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One of the biggest challenges for special needs families is expanding and improving their child’s communication skills. Before having a child with communication challenges, most people are unaware of how difficult even a simple conversation can be because most of us develop those skills naturally when we are toddlers.
For those who have a child with Special needs we don’t take much for granted because our child has to work extra hard to reach milestones that come naturally to most. There are some who eventually learn how to speak after years of Speech therapy and constant work. Then there are some who never do gain the ability to speak. So we must find ways to help our children communicate their wants and more importantly their needs.
For the last three years we have worked on multiple means of communication with Sawyer. We started out with a PECS (picture exchange system) binder that I put together using printable pictures a previous Occupational therapist passed along to me that can be found on Teachers Pay Teachers Here!
We soon realized that Sawyer still had issues with understanding what was expected of him and how to use the pecs binder so we decided to put it away and find other means of communicating. Our next choice was sign language. We started with some basics and it has taken a year but we now have (eat, more, please, thank you, all done & go) down. These are great gains, however; we noticed that Sawyer’s receptive language was progressing faster than his expressive language and this left him as well as us frustrated because he still couldn’t express his wants and needs with out yelling and screaming. To say we were feeling defeated is an understatement as we are always playing detective and that can be exhausting. We always have to use the “rule-out everything” method to figure out what it is that Sawyer is trying to tell us.
So recently when his teachers and therapist expressed that PECS was working at school and during his outside therapy sessions we decided it was time to reintroduce PECS at home but needed to make some changes to our original set up. So I downgraded to a smaller binder, something more portable and accessible which you can find Here. I also needed new durable dividers (a place to layout the pictures) within the binder and you can find those Here. You will of course need a means to attach the pictures and Velcro is the best option. You could use Velcro dots found Here or strips of Velcro found Here. I then started to take the pictures we currently had and replace them with more personal able pictures. Ones that Sawyer could easily relate to. I’ve been taking pictures of his toys, favorite foods and items within and outside of our home that are a part of his daily routines. This has helped tremendously! He’s starting to grab the binder and with our help TELL US what he wants (part of it is intuition-we’ve had to learn how to anticipate his wants and needs) and the rest is all Sawyer learning a new way of expressing his thoughts, wants and needs!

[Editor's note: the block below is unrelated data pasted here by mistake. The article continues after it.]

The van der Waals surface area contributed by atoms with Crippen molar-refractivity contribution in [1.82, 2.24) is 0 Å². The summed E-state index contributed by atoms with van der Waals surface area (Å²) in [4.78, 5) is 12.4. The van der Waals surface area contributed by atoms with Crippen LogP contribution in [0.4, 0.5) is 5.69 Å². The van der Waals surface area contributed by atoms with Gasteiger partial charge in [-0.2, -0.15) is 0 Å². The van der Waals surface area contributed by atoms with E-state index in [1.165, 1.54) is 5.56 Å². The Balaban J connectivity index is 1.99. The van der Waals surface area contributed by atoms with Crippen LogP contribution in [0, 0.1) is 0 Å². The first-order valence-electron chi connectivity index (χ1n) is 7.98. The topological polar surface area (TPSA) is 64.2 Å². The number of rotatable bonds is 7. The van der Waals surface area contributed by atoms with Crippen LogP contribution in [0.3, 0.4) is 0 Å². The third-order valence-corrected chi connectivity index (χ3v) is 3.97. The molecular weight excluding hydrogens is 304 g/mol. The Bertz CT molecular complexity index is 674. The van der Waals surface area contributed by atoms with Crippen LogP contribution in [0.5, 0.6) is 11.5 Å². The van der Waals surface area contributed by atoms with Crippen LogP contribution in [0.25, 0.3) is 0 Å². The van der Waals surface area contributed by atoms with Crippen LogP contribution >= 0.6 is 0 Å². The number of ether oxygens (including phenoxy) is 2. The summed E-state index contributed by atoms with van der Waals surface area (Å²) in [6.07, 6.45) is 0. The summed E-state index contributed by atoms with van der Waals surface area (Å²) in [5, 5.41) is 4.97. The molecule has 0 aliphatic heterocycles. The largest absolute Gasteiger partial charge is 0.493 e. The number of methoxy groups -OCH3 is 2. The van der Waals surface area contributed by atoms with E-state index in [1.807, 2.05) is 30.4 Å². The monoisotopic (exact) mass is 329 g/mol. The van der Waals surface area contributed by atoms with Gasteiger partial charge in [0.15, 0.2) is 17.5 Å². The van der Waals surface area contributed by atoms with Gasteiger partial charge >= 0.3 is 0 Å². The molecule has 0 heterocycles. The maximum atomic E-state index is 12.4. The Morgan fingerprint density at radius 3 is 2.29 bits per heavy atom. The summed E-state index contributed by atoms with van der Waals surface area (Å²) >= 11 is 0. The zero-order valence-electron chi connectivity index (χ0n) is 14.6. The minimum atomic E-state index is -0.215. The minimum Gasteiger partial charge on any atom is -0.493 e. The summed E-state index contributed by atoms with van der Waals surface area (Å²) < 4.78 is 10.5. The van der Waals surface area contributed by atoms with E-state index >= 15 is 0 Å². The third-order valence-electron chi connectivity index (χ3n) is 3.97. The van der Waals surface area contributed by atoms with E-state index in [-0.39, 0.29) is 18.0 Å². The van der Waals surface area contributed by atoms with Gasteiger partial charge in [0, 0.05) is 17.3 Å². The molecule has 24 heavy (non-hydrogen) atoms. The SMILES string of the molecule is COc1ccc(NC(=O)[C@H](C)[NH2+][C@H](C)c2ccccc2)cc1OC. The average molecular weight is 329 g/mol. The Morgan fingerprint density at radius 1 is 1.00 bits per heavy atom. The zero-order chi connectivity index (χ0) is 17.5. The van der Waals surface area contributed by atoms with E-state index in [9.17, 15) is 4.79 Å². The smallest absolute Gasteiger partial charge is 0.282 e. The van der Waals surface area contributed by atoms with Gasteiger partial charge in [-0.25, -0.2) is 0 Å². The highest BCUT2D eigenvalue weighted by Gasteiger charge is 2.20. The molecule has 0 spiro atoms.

Progress is always our main goal never perfection. His goals and life skills are attainable with the right tools in place and we’re getting there.
IF you are reading this still and have been hesitant to set up a pecs binder for your child, reach out to me on Instagram @sawyeronthespectrum or send me an email! I’d be glad to walk you through it in more detail. It’s worth it!